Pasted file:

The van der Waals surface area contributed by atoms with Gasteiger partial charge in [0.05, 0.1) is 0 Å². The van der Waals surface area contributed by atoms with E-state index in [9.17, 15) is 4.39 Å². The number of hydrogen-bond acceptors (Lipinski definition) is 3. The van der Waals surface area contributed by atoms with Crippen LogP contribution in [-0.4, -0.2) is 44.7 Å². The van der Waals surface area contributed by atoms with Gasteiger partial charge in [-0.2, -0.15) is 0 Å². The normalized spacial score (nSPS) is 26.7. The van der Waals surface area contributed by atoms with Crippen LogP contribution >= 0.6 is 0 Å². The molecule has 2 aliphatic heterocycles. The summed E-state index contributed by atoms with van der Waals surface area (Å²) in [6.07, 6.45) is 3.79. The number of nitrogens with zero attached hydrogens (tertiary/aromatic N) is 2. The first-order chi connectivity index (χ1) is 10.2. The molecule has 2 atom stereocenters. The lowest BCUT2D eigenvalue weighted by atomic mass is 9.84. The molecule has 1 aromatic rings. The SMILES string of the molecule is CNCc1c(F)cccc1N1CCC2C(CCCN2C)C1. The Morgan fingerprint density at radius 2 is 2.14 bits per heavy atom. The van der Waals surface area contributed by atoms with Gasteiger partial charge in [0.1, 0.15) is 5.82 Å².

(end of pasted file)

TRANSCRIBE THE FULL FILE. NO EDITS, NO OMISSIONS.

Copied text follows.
The van der Waals surface area contributed by atoms with Gasteiger partial charge in [0.05, 0.1) is 0 Å². The van der Waals surface area contributed by atoms with E-state index in [9.17, 15) is 4.39 Å². The number of hydrogen-bond acceptors (Lipinski definition) is 3. The van der Waals surface area contributed by atoms with Crippen LogP contribution in [-0.4, -0.2) is 44.7 Å². The van der Waals surface area contributed by atoms with Gasteiger partial charge in [-0.2, -0.15) is 0 Å². The normalized spacial score (nSPS) is 26.7. The van der Waals surface area contributed by atoms with Crippen LogP contribution >= 0.6 is 0 Å². The molecule has 2 aliphatic heterocycles. The summed E-state index contributed by atoms with van der Waals surface area (Å²) in [6.07, 6.45) is 3.79. The number of nitrogens with zero attached hydrogens (tertiary/aromatic N) is 2. The first-order chi connectivity index (χ1) is 10.2. The molecule has 2 atom stereocenters. The lowest BCUT2D eigenvalue weighted by atomic mass is 9.84. The molecule has 1 aromatic rings. The SMILES string of the molecule is CNCc1c(F)cccc1N1CCC2C(CCCN2C)C1. The Morgan fingerprint density at radius 2 is 2.14 bits per heavy atom. The van der Waals surface area contributed by atoms with Gasteiger partial charge in [0.1, 0.15) is 5.82 Å².